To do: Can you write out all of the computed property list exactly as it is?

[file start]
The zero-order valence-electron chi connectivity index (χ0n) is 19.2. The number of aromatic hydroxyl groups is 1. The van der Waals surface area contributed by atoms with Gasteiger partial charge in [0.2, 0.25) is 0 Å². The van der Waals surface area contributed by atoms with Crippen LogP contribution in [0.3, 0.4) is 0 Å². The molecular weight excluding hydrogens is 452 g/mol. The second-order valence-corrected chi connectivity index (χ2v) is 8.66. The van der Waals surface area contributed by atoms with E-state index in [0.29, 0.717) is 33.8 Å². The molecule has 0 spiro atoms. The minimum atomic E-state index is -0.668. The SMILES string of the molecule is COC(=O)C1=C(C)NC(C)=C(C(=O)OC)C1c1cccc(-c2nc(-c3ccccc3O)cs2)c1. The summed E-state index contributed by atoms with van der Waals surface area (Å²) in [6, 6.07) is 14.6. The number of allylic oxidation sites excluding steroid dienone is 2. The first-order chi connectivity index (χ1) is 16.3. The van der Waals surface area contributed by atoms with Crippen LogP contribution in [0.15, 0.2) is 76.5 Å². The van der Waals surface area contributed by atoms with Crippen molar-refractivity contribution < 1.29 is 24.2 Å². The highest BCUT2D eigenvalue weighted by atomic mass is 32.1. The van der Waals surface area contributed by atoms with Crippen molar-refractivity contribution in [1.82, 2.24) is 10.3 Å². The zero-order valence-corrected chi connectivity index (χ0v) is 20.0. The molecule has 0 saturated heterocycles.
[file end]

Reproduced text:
The zero-order valence-electron chi connectivity index (χ0n) is 19.2. The number of aromatic hydroxyl groups is 1. The van der Waals surface area contributed by atoms with Gasteiger partial charge in [0.2, 0.25) is 0 Å². The van der Waals surface area contributed by atoms with Crippen LogP contribution in [0.3, 0.4) is 0 Å². The molecular weight excluding hydrogens is 452 g/mol. The second-order valence-corrected chi connectivity index (χ2v) is 8.66. The van der Waals surface area contributed by atoms with E-state index in [0.29, 0.717) is 33.8 Å². The molecule has 0 spiro atoms. The minimum atomic E-state index is -0.668. The SMILES string of the molecule is COC(=O)C1=C(C)NC(C)=C(C(=O)OC)C1c1cccc(-c2nc(-c3ccccc3O)cs2)c1. The summed E-state index contributed by atoms with van der Waals surface area (Å²) in [6, 6.07) is 14.6. The number of allylic oxidation sites excluding steroid dienone is 2. The first-order chi connectivity index (χ1) is 16.3. The van der Waals surface area contributed by atoms with Crippen LogP contribution in [0.15, 0.2) is 76.5 Å². The van der Waals surface area contributed by atoms with Crippen molar-refractivity contribution < 1.29 is 24.2 Å². The highest BCUT2D eigenvalue weighted by atomic mass is 32.1. The van der Waals surface area contributed by atoms with Crippen molar-refractivity contribution in [1.82, 2.24) is 10.3 Å². The zero-order valence-corrected chi connectivity index (χ0v) is 20.0. The molecule has 0 saturated heterocycles.